The Canadian economy pumped out 94,100 new jobs last month, the biggest monthly gain since March 2012.
At 5.6 per cent, the unemployment rate fell to the lowest level since Statistics Canada started measuring it more than 40 years ago. A strong November was driven largely by 89,900 new full-time jobs.
And yet Bank of Canada governor Stephen Poloz just yesterday told us “recent data on the Canadian economy have been disappointing.” The day before, he announced the economy isn’t ready for higher interest rates. So what gives?
“Alberta saw the second largest increase of any province, at 24,000. Given the recent slump in oil prices, that’s likely to be reversed in the coming months.” says Stephen Brown, senior Canada economist at Capital Economics.
The other data point to consider is wage growth, which fell to 1.7 per cent from 2.2 per cent in October.
“The further drop in wage growth leaves scope for the Bank of Canada to err on the side of caution in the coming months,” says Brown.
Rate hike path isn’t set in stone
These are indeed confusing times in what’s been something of a roller coaster of economic data points.
“Let’s face it. Nobody has a clue what’s happening. Two months ago the Bank of Canada was all cheers, talking about raising rates all the way to its neutral territory of around 3%. Earlier this week the Bank was much gloomier, pointing to an already weaker economy and the oil shock as major negatives—suggesting that that illusive neutral rate might be only 2%,” says Benjamin Tal, deputy chief economist at CIBC.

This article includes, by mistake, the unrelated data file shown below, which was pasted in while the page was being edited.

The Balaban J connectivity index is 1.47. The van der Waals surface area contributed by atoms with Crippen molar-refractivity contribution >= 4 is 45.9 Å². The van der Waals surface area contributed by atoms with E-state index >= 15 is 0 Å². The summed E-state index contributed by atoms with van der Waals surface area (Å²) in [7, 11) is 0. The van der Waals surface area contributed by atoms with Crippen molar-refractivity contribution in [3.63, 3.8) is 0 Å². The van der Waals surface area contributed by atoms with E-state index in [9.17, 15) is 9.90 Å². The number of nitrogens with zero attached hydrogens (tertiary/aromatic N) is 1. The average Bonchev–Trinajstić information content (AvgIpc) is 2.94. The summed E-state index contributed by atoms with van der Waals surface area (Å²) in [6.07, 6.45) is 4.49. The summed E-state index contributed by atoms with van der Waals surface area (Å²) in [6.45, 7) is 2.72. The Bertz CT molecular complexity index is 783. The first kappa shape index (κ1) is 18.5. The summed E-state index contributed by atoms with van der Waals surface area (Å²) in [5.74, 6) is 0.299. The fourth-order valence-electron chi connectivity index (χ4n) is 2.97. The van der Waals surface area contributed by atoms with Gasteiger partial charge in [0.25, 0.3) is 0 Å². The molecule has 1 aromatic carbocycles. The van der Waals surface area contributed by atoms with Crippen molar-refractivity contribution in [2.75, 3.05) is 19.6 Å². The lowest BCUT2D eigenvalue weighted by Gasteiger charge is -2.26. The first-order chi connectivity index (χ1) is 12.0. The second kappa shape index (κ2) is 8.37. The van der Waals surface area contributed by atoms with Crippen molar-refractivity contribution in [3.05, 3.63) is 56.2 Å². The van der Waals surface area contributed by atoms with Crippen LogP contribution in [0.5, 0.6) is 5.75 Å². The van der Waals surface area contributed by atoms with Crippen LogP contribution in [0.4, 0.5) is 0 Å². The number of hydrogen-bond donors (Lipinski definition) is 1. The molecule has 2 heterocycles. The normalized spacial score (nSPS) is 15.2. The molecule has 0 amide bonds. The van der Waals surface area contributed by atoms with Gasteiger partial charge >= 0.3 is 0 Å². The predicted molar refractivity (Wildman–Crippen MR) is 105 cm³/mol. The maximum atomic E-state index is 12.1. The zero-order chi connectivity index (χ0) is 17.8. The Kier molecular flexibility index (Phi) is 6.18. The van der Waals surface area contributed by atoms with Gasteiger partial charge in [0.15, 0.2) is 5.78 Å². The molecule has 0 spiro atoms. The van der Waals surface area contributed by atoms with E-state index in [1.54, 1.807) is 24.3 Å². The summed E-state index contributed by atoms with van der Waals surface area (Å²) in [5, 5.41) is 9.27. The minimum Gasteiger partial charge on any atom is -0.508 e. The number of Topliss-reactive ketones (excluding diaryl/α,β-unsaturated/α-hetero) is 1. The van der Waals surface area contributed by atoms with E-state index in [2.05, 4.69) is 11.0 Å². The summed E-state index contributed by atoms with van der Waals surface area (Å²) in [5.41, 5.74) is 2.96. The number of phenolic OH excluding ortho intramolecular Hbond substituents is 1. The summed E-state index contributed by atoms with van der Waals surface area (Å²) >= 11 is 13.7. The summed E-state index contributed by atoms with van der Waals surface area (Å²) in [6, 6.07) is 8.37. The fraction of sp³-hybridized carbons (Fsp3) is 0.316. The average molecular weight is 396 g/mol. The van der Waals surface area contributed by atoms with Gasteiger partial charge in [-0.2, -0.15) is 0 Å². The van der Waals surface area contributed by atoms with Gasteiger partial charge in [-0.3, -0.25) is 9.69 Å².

“And then just when the market was pricing out a January move, we got a larger-than-expected OPEC cut, and 94K new jobs. Go figure. The reality is that, at this point, Governor Poloz really does not know when his next move is. And it would not be a total stretch to suggest that maybe he is not even sure what direction his next move will be.”
The loonie shot up more than a cent. Currency traders placed their bets that today’s numbers would nudge Poloz toward a rate hike sooner rather than later.
“The jobs report—and most of its underlying details—serves as a reminder that the BoC is still data dependent and that there are both downside and upside risks to developments,” says Derek Holt, VP at Scotiabank Banks Economics.
Holt says it’s hard to deny the jobs numbers look strong, but suggests some caution is order.
“The report is notoriously volatile and has had issues in the past so let’s not over react,” says Holt.